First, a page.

PolyOne’s reFlex boasts 99% biocontent
By Frank Esposito, Plastics News
Posted 28 November 2012
PolyOne Corp has developed a new grade of reFlex-brand bioplasticiser which boasts 99% bio-content.
US-based PolyOne unveiled the new reFlex 300 grade 6 November at the European Bioplastics Conference in Berlin. The new grade is derived from rapidly renewable feedstocks and provides a one-to-one replacement for general-purpose plasticisers used in flexible PVC formulations, company officials said in a news release.
The phthalate-free 300 grade “enables customers to expand their offerings with differentiated alternatives that heed consumer calls for eco-conscious solutions”, said Performance Products and Solutions President Rob Rosenau.
The new material has been certified under the Department of Agriculture BioPreferred program, officials said, and it also can help manufacturers and brand owners in meeting the requirements of the Consumer Product Safety Improvement Act, which bans certain phthalates in products used by children.
Potential applications for the new reFlex grade include tubing and connectors in health care, plugs and insulators in electrical components, and toys and shoes in the consumer-goods arena. In building and construction, the new material can be used in weather stripping, gaskets, office furniture and flooring.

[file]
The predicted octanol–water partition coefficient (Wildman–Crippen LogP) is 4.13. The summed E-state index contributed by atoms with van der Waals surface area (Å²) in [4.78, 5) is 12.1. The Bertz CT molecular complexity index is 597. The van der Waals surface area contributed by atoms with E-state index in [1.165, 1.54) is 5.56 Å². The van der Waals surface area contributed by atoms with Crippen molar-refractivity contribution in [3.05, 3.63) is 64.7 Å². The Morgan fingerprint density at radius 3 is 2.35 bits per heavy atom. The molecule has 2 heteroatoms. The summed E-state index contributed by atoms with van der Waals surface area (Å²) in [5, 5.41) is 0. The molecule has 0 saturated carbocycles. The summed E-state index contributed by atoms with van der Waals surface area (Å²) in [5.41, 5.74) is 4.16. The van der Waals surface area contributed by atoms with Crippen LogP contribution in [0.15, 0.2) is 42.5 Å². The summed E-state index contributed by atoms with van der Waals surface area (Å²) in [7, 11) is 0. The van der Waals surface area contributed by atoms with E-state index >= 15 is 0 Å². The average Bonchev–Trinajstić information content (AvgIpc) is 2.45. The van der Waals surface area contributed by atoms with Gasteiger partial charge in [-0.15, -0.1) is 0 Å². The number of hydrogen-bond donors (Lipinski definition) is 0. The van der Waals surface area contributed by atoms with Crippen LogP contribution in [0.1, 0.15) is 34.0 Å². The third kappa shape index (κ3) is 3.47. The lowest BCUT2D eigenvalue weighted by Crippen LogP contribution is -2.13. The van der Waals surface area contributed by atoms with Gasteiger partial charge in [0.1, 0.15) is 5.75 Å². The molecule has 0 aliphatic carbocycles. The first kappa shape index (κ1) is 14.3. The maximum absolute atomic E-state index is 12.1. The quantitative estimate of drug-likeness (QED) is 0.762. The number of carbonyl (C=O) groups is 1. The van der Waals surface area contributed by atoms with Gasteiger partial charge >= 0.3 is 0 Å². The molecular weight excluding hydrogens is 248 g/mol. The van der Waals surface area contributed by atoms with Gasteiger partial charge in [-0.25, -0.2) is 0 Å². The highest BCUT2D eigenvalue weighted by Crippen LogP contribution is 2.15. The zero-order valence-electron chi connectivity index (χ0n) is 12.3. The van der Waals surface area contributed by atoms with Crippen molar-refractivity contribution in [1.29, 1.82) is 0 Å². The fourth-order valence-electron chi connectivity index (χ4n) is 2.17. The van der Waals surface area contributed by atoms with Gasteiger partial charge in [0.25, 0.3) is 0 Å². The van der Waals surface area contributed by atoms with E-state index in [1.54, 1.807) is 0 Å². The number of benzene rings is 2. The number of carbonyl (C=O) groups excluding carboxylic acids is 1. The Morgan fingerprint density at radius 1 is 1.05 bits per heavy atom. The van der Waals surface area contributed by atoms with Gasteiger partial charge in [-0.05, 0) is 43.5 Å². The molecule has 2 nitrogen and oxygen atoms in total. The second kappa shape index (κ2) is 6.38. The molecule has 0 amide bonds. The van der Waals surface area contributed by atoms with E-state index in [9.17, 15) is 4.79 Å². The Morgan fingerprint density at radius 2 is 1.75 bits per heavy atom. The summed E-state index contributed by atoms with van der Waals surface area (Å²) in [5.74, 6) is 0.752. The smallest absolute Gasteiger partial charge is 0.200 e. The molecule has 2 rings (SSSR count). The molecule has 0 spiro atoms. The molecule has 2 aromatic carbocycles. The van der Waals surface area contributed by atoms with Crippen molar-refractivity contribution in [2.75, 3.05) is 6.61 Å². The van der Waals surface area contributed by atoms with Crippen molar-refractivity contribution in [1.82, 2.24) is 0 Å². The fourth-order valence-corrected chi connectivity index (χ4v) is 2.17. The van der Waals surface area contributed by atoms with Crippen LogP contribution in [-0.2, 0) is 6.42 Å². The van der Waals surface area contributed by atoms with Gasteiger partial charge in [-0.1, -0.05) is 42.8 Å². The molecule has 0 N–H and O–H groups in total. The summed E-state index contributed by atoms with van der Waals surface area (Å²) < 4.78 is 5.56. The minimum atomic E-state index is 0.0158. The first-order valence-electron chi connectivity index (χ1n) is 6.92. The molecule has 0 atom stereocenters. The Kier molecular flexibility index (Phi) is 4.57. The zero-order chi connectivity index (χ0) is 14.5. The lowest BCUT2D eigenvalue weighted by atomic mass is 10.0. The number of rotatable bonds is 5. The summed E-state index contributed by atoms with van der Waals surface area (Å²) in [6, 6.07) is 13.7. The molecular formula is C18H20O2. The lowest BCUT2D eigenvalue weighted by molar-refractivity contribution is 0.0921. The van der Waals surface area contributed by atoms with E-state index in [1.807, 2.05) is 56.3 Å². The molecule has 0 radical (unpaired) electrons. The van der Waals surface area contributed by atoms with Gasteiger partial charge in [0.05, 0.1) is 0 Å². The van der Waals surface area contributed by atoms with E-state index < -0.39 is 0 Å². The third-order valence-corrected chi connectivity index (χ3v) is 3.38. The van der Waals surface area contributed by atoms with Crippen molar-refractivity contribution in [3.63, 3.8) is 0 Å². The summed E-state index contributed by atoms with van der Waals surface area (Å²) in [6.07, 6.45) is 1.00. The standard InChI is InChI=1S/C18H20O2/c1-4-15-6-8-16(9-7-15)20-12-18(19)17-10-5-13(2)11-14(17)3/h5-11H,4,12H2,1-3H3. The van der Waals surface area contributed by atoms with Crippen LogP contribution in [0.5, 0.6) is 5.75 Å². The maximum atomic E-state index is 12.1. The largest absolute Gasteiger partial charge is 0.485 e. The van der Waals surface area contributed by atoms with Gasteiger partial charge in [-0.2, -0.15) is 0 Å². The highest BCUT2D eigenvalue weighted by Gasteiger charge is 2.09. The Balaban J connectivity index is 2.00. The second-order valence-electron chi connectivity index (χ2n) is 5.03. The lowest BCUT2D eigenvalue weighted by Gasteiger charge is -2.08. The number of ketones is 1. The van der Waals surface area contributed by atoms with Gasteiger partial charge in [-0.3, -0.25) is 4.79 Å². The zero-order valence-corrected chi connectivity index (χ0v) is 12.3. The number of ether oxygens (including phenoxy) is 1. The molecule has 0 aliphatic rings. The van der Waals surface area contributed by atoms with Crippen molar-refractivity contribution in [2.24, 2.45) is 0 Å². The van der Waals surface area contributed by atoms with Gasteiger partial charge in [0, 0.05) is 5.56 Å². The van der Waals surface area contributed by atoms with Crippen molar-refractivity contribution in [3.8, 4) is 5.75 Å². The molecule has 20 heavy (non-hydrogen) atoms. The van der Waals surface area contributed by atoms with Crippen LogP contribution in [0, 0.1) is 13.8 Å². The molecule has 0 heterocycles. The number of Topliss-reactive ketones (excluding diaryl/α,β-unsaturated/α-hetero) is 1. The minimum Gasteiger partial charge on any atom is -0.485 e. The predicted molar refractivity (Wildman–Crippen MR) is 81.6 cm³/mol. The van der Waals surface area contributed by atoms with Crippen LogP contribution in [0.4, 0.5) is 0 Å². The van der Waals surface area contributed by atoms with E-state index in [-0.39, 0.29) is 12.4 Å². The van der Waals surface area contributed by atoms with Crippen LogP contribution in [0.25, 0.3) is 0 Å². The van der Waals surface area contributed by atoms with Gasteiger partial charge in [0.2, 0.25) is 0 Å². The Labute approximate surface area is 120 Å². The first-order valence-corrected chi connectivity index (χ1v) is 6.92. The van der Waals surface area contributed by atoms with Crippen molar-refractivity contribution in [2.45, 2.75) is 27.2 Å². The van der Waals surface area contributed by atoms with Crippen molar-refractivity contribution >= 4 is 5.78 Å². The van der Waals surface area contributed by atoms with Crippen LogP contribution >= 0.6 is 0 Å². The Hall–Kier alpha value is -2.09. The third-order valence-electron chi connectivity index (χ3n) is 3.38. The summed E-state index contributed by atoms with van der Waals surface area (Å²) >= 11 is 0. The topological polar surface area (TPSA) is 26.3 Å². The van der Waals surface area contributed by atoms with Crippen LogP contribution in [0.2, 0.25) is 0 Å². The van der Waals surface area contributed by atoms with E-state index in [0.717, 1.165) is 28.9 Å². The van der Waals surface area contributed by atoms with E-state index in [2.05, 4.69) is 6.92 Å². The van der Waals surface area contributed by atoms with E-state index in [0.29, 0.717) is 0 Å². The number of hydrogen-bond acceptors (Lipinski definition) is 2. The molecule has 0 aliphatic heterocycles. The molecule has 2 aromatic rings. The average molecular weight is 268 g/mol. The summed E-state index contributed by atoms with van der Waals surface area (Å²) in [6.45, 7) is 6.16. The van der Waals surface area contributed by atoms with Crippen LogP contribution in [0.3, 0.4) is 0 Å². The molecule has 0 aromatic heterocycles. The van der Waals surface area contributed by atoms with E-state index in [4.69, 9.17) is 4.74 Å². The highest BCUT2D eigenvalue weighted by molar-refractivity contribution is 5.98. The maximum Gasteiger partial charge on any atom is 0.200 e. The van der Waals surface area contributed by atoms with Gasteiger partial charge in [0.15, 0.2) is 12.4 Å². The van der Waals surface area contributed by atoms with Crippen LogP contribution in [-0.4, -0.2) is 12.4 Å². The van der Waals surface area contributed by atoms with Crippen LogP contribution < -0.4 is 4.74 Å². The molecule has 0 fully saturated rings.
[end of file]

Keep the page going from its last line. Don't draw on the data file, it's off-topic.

The new grade is made using soybean-based technology developed by Battelle Memorial Institute, a nonprofit research and development firm in Ohio, the US. PolyOne and Battelle have worked together on bioplasticiser projects since 2008.
A Battelle spokesman said reFlex materials are commercially active in non-food packaging film and a range of general-purpose plastisol applications. Battelle developed the patents used in reFlex in 2002 and 2003. The reFlex line is the first commercial application of the technology.
In addition to reFlex, Battelle in 2011 developed a soy-based polymer that partially could replace acrylic-based absorbent polymer used in diapers. That polymer was developed with funding from the United Soybean Board and the Ohio Soybean Council.
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